Americans need to know all of Mr. Romney’s beliefs and how they would impact this country, just as voters need to know about Pres. Obama’s policies and what he’s done in his first term in full light.

I do differ with Goldberg on one aspect of his post for Bloomberg.

Goldberg writes about “their ineffable niceness.” My husband’s children certainly are all reminiscent of that description, however, my interaction with the Romney camp is quite the opposite.

As I’ve written before, I’ve attempted innumerable times to be included in press releases from Mitt Romney’s campaign organization, same with the GOP. The latter included me until I dared to ask a serious question about death baptismal, tweeting his campaign. This morning, I tried yet again, with the following email sent:

Hello again. One last try to get on the press list, after several attempts. I’m a liberal political writer, yes, but I’m fair & tough on both presidential candidates.

I will not be voting in November in order to cover the race as best as I can.

Recently quoted in the New York Times on Ann Romney, I assure you that truth and facts are my compass. Here’s the link:

I’d appreciate the same courtesy you’d give any other political writer. Emails & basic reporter access. So far that’s gone unanswered, but I hope it will change.

Taylor Marsh
Political analyst & author
Washington, D.C.

It doesn’t need to be said that if I were from the Washington Post, Mitt Romney’s team would include me and have to bear whatever I’d write. They don’t have to reach out to me, but it remains the right thing to do. It takes no energy to add my email to a massive press list.

I’m sure it’s just a coincidence that soon after I tweeted a sincere question about Mormonism I was cut off from the GOP, though I have never been afforded basic, generic press access to the Romney campaign emails, which go out to reporters and political writers across the country, no matter the level.

Only a few have been as relentlessly tough on Pres. Obama as I have, but his campaign team continues outreach no matter what I write. They know I’m a liberal, that I have a boutique audience of whip smart readers concentrated with women, too, and they also know they need every single vote they can muster in November.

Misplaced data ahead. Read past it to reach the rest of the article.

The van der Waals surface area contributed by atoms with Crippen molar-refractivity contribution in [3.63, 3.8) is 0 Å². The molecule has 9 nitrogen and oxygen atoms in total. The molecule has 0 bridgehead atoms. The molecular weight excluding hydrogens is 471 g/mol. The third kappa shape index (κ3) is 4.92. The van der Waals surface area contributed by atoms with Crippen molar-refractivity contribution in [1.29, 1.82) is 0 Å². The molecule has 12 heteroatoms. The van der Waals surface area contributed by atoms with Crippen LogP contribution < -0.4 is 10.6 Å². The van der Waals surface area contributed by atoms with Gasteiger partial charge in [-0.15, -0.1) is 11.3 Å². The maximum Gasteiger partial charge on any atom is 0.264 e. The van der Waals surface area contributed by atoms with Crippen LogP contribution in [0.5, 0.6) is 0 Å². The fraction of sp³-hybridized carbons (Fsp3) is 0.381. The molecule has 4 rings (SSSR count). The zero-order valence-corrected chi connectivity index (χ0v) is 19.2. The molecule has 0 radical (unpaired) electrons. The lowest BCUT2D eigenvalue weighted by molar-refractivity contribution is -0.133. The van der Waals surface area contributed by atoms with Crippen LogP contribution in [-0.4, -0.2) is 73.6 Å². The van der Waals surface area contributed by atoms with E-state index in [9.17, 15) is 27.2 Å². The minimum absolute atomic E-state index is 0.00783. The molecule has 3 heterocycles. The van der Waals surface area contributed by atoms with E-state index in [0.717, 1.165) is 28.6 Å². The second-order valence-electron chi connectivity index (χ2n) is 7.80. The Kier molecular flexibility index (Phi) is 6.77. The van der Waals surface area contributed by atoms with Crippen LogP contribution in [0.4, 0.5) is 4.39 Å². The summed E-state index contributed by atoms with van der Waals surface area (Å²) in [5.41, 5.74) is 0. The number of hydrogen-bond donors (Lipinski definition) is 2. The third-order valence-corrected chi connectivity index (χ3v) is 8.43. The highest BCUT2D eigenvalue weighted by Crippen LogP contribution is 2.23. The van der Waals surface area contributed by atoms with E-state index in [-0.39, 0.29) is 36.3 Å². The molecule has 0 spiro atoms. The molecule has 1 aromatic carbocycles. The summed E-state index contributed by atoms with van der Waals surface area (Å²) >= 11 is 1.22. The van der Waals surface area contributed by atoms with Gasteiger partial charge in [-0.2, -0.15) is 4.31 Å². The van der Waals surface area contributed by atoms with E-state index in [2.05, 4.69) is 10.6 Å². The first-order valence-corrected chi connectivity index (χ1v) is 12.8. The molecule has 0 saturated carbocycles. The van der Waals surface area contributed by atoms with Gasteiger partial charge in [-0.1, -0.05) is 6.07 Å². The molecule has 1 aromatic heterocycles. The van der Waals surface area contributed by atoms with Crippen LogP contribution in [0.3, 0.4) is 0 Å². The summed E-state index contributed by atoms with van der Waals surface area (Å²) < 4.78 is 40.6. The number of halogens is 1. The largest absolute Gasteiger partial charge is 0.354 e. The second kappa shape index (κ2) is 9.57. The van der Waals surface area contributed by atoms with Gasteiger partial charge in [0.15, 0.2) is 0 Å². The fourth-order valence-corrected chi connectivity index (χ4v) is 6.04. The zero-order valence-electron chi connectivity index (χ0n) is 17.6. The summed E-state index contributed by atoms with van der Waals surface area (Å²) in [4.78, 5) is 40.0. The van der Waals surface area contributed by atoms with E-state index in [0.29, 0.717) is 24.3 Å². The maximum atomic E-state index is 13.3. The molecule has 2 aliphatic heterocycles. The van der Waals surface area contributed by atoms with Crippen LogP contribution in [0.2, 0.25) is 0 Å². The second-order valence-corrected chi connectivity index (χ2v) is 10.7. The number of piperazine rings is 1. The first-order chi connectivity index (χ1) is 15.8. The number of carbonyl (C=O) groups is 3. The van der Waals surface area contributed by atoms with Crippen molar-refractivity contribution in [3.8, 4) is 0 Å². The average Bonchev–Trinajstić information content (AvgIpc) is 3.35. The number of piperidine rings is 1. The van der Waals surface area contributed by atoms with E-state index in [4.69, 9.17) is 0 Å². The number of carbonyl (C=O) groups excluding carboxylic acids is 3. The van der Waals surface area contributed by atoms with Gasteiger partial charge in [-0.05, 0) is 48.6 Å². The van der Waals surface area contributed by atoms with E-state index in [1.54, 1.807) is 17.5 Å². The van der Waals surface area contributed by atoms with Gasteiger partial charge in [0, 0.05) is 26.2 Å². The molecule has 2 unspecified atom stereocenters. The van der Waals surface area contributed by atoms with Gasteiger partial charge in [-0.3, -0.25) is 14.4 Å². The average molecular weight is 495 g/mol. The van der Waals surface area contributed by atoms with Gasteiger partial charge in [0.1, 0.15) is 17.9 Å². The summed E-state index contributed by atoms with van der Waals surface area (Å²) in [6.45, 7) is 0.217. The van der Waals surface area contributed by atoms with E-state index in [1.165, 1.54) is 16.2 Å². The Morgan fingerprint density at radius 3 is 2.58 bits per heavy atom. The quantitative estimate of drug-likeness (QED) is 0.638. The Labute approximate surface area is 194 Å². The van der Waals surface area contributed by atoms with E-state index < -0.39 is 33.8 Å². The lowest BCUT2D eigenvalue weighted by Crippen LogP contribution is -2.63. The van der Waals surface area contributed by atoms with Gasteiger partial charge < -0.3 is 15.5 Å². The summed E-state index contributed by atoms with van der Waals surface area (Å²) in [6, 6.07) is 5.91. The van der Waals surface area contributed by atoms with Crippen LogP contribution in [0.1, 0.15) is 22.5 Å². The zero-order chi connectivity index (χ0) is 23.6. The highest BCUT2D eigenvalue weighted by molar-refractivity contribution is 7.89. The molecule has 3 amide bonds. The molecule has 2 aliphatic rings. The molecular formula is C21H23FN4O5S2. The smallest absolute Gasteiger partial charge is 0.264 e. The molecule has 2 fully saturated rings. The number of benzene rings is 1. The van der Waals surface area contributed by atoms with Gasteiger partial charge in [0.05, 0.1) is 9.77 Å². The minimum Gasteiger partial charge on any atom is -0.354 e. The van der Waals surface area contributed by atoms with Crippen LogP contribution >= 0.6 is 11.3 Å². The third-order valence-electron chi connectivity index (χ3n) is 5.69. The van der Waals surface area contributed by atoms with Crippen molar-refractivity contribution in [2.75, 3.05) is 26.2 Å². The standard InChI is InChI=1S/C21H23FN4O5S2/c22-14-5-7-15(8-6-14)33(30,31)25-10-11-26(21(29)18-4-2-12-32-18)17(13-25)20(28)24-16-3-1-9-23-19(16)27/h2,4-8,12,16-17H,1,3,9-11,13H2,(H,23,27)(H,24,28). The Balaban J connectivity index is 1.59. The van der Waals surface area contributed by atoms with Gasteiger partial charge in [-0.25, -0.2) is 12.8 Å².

Inaccessibility to elite politicians is as American as the Super PAC today. When you’re an independent writer that goes double. But knowing the stories of candidates and being able to write about them is part of the political process that is the foundation of our democratic republic.

On Mitt Romney’s presidential site there isn’t even an easy to find phone number to call for press inquiries. I can call colleagues and get a number, but that’s not really the point, now is it? Who you know to gain basic access to press releases and other Romney campaign events? There is a Chicago number to call well advertised if you want to reach Team Obama.

This might not seem like much, but it’s indicative of what Mitt Romney would do as president. Pres. Obama doesn’t always like the press, the questions or the intrusions, but even in his rarefied remoteness as the most powerful person in the world, Team Obama is reachable.

At this point, I’m just not sure whether Mitt Romney would be a president for all the people or just those with whom he can curry favor, while freezing out even honest critics in an attempt to marginalize their voice.